- Some federal programs have long-term legal or contractual obligations, and thus are difficult or impossible to cut in the short term. Spending money on these programs is not a choice. These are known as mandatory programs, and include Social Security and Medicare. Required spending on mandatory programs limits how much money Congress can choose to allocate to discretionary programs, for which Congress does have funding power.
- Revenue, whether raised through taxation or borrowing, is limited, so Congress and the President must make difficult and interdependent decisions when they build the federal budget. Choosing to spend money on one program means there is less opportunity to spend money on another program. Congress and the President must decide (1) which programs to fund and at what level, (2) whether to raise or lower taxes, and (3) whether to borrow money instead of (or, in addition to) raising taxes. These choices all have economic consequences. Those consequences are the focus of this lesson.
LESSON STRATEGIES AND ACTIVITIES
Context on the Debt
Distribute Resource 2, Background on the Debt. Instruct students to read the graphs, first individually and then with a partner. Their aim should be to come to a consensus on the most important points these documents include about the debt and determine what additional questions these facts raise.
As a class, review the documents, as well as students’ conclusions and questions. Make sure students understand the distinction between “debt held by the public” and debt that one part of the U.S. government owes to another. Explain that the former is bonds and other securities purchased by entities besides the U.S. federal government, including individuals, corporations, and the governments of other countries. Debt held by government accounts is debt the government owes itself; for example, the federal government has borrowed from the Social Security Trust Fund because that fund has accumulated surpluses. Clarify for students that the individuals, corporations, foreign governments, and/or trust funds that loan the U.S. government money do so as an investment, as a way to earn money. They expect to receive their money back with interest. Lead a class discussion on what these facts and figures may tell us about balancing the budget. Use the following prompts as a guide:
- What are some of the main features of the debt of the U.S. government?
[Student observations will vary, but may include some or all of the following: most debt is held by the public; of the debt held by the public, the largest portion (but not the majority) is held by foreign governments, with the next largest portion held by private investors. Of the money the government has borrowed from itself, most of that debt is held by the Social Security Trust Fund.]
- What is the reaction of students to these numbers? What questions do they have as a result of considering them?
[Student responses may vary; they may see these numbers as quite large, but may want more context to determine how large they really are and what the practical consequences may be. Encourage students to further develop questions about the debt (for example, on the significance of the difference between money the government owes to itself and money the government owes to others—“the public”). Some of these questions will be addressed by this lesson and others will be part of the lesson assessment to encourage further inquiry.]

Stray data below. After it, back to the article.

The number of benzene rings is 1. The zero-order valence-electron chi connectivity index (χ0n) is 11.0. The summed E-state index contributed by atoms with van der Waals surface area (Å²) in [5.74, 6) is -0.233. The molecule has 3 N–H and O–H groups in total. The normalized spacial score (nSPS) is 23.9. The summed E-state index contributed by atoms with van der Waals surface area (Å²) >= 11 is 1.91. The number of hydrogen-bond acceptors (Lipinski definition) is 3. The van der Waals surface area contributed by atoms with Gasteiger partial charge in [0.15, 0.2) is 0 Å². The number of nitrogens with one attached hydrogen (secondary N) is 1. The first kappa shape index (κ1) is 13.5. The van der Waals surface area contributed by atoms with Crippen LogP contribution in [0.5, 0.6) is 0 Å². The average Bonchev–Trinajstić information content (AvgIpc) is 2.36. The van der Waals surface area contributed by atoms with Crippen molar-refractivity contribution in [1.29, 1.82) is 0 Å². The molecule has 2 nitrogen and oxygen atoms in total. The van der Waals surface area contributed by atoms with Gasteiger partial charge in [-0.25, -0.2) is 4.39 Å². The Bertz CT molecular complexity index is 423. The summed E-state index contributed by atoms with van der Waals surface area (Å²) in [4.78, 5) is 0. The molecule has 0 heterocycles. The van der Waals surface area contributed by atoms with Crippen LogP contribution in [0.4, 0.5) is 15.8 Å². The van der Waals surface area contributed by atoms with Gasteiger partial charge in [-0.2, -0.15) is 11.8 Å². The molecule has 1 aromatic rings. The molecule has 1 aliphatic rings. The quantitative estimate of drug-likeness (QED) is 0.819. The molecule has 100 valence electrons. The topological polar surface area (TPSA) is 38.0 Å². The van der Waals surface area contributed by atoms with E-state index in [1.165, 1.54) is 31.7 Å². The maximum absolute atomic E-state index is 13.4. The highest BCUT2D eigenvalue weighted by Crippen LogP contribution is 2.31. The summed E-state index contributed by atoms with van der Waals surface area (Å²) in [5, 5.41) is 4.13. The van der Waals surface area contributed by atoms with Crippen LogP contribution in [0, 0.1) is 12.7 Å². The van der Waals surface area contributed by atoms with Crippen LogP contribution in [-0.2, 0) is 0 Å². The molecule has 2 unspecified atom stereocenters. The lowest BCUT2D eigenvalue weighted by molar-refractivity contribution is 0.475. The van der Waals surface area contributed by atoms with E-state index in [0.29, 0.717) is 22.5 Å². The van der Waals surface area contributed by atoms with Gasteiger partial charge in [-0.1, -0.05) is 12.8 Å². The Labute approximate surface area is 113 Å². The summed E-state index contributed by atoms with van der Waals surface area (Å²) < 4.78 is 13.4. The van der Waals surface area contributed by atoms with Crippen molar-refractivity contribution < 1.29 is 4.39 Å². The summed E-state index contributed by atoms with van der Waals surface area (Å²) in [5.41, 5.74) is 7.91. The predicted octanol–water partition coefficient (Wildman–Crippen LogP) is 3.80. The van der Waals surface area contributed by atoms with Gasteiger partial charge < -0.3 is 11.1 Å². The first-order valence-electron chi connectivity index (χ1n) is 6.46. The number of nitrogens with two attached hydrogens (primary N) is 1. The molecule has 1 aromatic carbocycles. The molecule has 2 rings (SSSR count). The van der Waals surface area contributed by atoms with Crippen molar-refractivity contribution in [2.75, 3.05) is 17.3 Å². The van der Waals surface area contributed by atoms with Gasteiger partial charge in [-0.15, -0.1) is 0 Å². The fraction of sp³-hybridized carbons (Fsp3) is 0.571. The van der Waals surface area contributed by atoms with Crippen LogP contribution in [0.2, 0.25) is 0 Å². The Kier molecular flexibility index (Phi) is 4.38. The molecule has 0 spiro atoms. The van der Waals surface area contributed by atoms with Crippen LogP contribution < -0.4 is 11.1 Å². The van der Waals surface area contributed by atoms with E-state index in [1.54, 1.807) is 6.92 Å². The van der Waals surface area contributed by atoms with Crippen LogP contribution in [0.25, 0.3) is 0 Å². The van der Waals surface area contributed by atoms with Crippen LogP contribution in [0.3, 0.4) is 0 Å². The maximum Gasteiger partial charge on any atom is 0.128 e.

- What would be some of the potential benefits of balancing the budget? Conversely, what are some of the costs of not balancing the budget?
[This is an opportunity to push student inference beyond the scope of Resource 2 or to introduce additional material. Benefits may include less reliance on international investments, smaller debt as a percentage of GDP, a smaller portion of the budget devoted to interest on the debt, and the increased flexibility to borrow in the future. Based on the political cartoon in Resource 1 and the information on money the government is borrowing from itself, students will realize that balancing the budget may have opportunity costs, including programs that cannot be funded and the costs of taxation. They might note that, if the government issues less debt (i.e., borrows less by selling fewer bonds), large investors like the Social Security Trust Fund will actually have fewer safe investment opportunities.]
- How has the debt changed over time? What might have driven these changes?
[Debt held by the public as a percentage of GDP remained below 50% until the Great Depression. It was generally quite low, although it started high in 1790 and spiked in the 1860s and late 1910s, indicating that the primary driver of debt until that time was war. World War II led to a massive spike in the debt held by the public as a percentage of GDP, which gradually declined through about 1970. Since then, it has increased slightly, particularly in the late 1970s and late 2000s. One reason for increases could be economic downturns in the late 1970s and late 2000s, which lowered the GDP growth rate and, as a consequence, tax revenues—thus increasing debt held by the public as a percentage of GDP. In addition, the cost of military buildup at the end of the Cold War (in the 1980s) increased the need for deficit spending. Declines in the debt held by the public as a percentage of GDP (during the 1990s, for example) were a consequence of faster economic growth and, with that faster growth, increased tax revenues. The debt held by the public is projected to continue to increase in the foreseeable future, although updated projections as of 2016 indicate that it will not rise as quickly as was feared in 2010.]